By Keith Loria
“The Habitat Company started as an affordable housing developer 46 years ago, and while we are diversified in market-rate and condo management disciplines, we’re consistently looking to grow our affordable housing portfolio with meaningful projects,” Matt Fiascone, The Habitat Company’s president said. “Preserving the affordability of East Park SRO demonstrates how important public-private partnerships are to both provide affordable housing opportunities and link residents with the supportive services they need to become self-sufficient.”
Located at 3300 W. Maypole Ave., Habitat is planning a substantial renovation to the property, which it originally developed 23 years ago through East Park Limited Partnership. The developer has managed the property ever since.
Plans for the property include adding LED lighting, bringing in high-efficiency boilers and new in-unit heating and cooling, as well as installing a new roof, making mechanical upgrades, doing needed masonry repairs and improving the landscaping.
Current residents will be relocated to alternate apartments on the property over the course of the 13 months that work is expected to be done, and will be able to move back into their apartments once renovated.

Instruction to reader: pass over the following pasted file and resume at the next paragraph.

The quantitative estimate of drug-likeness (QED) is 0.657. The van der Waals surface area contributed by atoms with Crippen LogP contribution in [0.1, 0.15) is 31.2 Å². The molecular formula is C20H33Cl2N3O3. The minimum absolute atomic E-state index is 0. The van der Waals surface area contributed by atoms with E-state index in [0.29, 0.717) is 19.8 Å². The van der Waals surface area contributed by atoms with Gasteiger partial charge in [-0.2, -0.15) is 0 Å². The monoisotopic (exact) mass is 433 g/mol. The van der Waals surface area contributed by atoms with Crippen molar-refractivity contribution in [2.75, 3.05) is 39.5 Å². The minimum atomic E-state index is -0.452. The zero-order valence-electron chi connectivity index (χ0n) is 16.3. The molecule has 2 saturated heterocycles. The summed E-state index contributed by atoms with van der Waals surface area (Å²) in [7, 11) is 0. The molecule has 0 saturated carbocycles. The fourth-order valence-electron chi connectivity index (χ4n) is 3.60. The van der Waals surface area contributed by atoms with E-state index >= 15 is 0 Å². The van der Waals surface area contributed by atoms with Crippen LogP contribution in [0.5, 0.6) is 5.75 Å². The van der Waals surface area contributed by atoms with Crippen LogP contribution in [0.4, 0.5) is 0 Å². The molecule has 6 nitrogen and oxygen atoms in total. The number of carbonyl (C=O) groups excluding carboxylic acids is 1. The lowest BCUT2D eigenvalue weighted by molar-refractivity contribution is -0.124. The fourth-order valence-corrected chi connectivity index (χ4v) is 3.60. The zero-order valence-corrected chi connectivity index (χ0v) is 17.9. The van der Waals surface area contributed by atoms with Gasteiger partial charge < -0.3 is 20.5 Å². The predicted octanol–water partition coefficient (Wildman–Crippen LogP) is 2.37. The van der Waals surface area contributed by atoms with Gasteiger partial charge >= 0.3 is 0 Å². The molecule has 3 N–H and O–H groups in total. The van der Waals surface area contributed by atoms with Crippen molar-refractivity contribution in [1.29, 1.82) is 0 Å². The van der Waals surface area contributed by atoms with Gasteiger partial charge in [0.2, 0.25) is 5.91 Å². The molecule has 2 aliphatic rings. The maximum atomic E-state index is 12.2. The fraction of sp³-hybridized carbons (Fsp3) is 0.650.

According to Fiascone, the company’s affordable housing efforts rises each year. Last year, it started Generations Housing Initiatives (GHI), a separate non-profit entity created to provide social services programs and much-needed funding critical to the redevelopment of affordable housing communities.
GHI will team with Major Adams Community Committee and Breakthrough Ministries to offer additional services to residents to help them achieve self-sufficiency. Programs include providing access to job readiness training, educational services, substance abuse treatment, health and wellness services and financial literacy.
Funding for the project comes from a mix of equity from federal low-income housing tax credits and tax-increment financing funds from the City of Chicago. Additionally, a grant from the Federal Home Loan Bank of Chicago and debt financing from the Illinois Housing Development Authority helped make it happen.